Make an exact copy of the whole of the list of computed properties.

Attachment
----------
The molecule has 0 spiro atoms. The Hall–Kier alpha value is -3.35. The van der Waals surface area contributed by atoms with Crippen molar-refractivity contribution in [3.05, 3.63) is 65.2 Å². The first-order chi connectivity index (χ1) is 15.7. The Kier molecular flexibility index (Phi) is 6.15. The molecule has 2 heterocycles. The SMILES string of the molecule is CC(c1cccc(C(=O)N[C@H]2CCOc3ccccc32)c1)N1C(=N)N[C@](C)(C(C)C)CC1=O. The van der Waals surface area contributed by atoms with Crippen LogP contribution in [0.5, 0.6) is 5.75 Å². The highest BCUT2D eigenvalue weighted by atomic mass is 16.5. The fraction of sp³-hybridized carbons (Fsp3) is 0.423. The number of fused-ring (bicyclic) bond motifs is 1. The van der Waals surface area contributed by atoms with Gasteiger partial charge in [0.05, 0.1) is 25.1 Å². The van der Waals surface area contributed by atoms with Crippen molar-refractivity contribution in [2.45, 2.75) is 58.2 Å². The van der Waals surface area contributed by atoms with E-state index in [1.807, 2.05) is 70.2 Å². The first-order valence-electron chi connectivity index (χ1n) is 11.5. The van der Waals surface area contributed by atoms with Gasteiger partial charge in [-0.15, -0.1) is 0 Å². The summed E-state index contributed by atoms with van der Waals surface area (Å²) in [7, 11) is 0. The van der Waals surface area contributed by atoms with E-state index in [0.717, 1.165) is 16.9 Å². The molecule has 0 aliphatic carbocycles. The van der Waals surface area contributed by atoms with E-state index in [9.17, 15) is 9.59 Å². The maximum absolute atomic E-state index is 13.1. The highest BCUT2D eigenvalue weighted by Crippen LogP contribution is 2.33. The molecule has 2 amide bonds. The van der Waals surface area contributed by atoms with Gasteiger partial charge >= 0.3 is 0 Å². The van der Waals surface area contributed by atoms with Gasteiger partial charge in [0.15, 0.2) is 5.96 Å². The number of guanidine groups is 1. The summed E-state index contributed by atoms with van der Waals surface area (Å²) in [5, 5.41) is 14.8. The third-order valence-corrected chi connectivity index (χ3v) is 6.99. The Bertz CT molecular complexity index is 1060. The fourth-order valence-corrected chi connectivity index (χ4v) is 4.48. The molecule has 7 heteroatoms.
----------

The molecule has 0 spiro atoms. The Hall–Kier alpha value is -3.35. The van der Waals surface area contributed by atoms with Crippen molar-refractivity contribution in [3.05, 3.63) is 65.2 Å². The first-order chi connectivity index (χ1) is 15.7. The Kier molecular flexibility index (Phi) is 6.15. The molecule has 2 heterocycles. The SMILES string of the molecule is CC(c1cccc(C(=O)N[C@H]2CCOc3ccccc32)c1)N1C(=N)N[C@](C)(C(C)C)CC1=O. The van der Waals surface area contributed by atoms with Crippen LogP contribution in [0.5, 0.6) is 5.75 Å². The highest BCUT2D eigenvalue weighted by atomic mass is 16.5. The fraction of sp³-hybridized carbons (Fsp3) is 0.423. The number of fused-ring (bicyclic) bond motifs is 1. The van der Waals surface area contributed by atoms with Gasteiger partial charge in [0.05, 0.1) is 25.1 Å². The van der Waals surface area contributed by atoms with Crippen molar-refractivity contribution in [2.45, 2.75) is 58.2 Å². The van der Waals surface area contributed by atoms with E-state index in [1.807, 2.05) is 70.2 Å². The first-order valence-electron chi connectivity index (χ1n) is 11.5. The van der Waals surface area contributed by atoms with Gasteiger partial charge in [-0.15, -0.1) is 0 Å². The summed E-state index contributed by atoms with van der Waals surface area (Å²) in [7, 11) is 0. The van der Waals surface area contributed by atoms with E-state index in [0.717, 1.165) is 16.9 Å². The molecule has 0 aliphatic carbocycles. The van der Waals surface area contributed by atoms with E-state index in [9.17, 15) is 9.59 Å². The maximum absolute atomic E-state index is 13.1. The highest BCUT2D eigenvalue weighted by Crippen LogP contribution is 2.33. The molecule has 2 amide bonds. The van der Waals surface area contributed by atoms with Gasteiger partial charge >= 0.3 is 0 Å². The van der Waals surface area contributed by atoms with Gasteiger partial charge in [0.15, 0.2) is 5.96 Å². The number of guanidine groups is 1. The summed E-state index contributed by atoms with van der Waals surface area (Å²) in [5, 5.41) is 14.8. The third-order valence-corrected chi connectivity index (χ3v) is 6.99. The Bertz CT molecular complexity index is 1060. The fourth-order valence-corrected chi connectivity index (χ4v) is 4.48. The molecule has 7 heteroatoms.